No one in New York dares mention the word collusion any more, but when the theme for this year’s Met Gala was announced as camp, was there anyone who didn’t immediately think of Jeremy Scott and Moschino? The theme seems a bit too perfectly tailored for the designer who considers it his job to bring smiles to people’s faces. While the designer won’t say who has already hit him up for pieces from his archives, one would have a difficult time finding that much camp coming from any other designer.
So, what does Scott do? He plays as strong to that theme as he possibly can with a Price Is Right homage so on point that there are probably still lawyers over at CBS checking to make sure Scott doesn’t owe them money. The only way this could have been any campier would have been to start the show with a recording of the late Rod Roddy, the show’s long-time announcer, telling opening model Kaia Gerber to “Come one down!”
Gerber opened the show with a dress that is actually a one-off from a dress Scott designed for model Vanna White back in 2001. At that time, producers of the Wheel of Fortune hired the up-and-coming designer to create a set of clothes for the famed model to wear for a week. Dominant in that short selection was a print dress covered in dollar bills with the designer’s face on them. In this iteration, Scott has added six zeros onto that numeral one, playing to the old pick up line, “You look like a million dollars, baby.”
The set contained several “prize” areas including a new candy red Ferrari which model Teddy Quinlivan seemed to be trying her best to sell. What came down the runway were a string of models with massive bouffant hairstyles and designs ranging from product-related parody pieces to garish evening gowns that would be totally out of place for daywear anywhere other than a game show. A dress with squares that light up looked very much like a game itself. Another popular piece looked like a TV dinner, complete with mystery meat and a gravy cape.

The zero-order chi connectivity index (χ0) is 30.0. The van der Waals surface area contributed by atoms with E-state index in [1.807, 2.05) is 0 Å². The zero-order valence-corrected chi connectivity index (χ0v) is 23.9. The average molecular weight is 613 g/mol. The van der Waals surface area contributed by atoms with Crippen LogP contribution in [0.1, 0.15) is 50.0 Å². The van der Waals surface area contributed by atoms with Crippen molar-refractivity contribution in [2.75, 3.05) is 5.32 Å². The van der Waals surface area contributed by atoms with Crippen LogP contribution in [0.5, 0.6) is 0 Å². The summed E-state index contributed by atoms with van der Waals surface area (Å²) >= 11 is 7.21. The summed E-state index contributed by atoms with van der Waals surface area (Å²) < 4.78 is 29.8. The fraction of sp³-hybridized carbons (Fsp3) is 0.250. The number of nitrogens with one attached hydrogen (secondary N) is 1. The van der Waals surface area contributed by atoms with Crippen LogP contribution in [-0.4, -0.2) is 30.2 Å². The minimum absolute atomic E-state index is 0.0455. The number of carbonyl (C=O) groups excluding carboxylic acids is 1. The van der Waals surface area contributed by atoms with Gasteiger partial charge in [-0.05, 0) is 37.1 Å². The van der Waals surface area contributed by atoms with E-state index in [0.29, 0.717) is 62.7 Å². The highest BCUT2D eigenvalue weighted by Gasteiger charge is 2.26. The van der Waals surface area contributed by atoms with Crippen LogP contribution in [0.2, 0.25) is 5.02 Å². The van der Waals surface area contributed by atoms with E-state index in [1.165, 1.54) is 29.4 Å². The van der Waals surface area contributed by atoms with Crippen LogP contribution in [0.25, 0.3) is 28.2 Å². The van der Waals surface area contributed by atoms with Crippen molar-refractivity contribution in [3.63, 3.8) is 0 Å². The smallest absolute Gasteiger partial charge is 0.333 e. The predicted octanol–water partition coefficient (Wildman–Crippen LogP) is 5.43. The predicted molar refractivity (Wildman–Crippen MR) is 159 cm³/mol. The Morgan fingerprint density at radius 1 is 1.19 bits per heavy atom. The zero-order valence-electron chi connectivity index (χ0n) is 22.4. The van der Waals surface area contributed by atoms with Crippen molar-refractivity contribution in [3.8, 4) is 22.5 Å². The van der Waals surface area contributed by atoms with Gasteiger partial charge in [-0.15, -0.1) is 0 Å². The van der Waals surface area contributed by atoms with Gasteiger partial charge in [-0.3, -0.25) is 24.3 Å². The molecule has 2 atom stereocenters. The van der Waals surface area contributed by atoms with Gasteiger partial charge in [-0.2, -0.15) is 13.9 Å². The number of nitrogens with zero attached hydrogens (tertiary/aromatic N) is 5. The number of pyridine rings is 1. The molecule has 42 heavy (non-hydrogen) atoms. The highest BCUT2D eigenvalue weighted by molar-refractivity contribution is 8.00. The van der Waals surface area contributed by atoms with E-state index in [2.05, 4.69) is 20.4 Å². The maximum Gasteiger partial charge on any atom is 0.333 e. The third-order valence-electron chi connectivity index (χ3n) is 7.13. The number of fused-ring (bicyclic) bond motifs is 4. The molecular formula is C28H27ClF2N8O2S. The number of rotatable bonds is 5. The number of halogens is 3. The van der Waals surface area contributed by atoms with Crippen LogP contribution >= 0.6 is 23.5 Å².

Here are a few samples from the runway.
As always, everything played into the theme, including accessories. Does anyone need a handbag that looks like a cash register or slot machine? Scott has them. He hasn’t missed any of the details surrounding the concept and it is that attention to detail, right down to the studs on the shoes, that make this collection so incredibly wonderful.
So much has been said and done regarding the heavy tone and somber mood permeating Europe this season that it is a welcome escape just for a few moments to engage in the silliness that Jeremy Scott puts into his Moschino collections. Realistically, does any of it make any sense? Outside the Met Gala, is there any good place to wear these pieces? Possibly not, but if they made you smile then Scott considers his job done.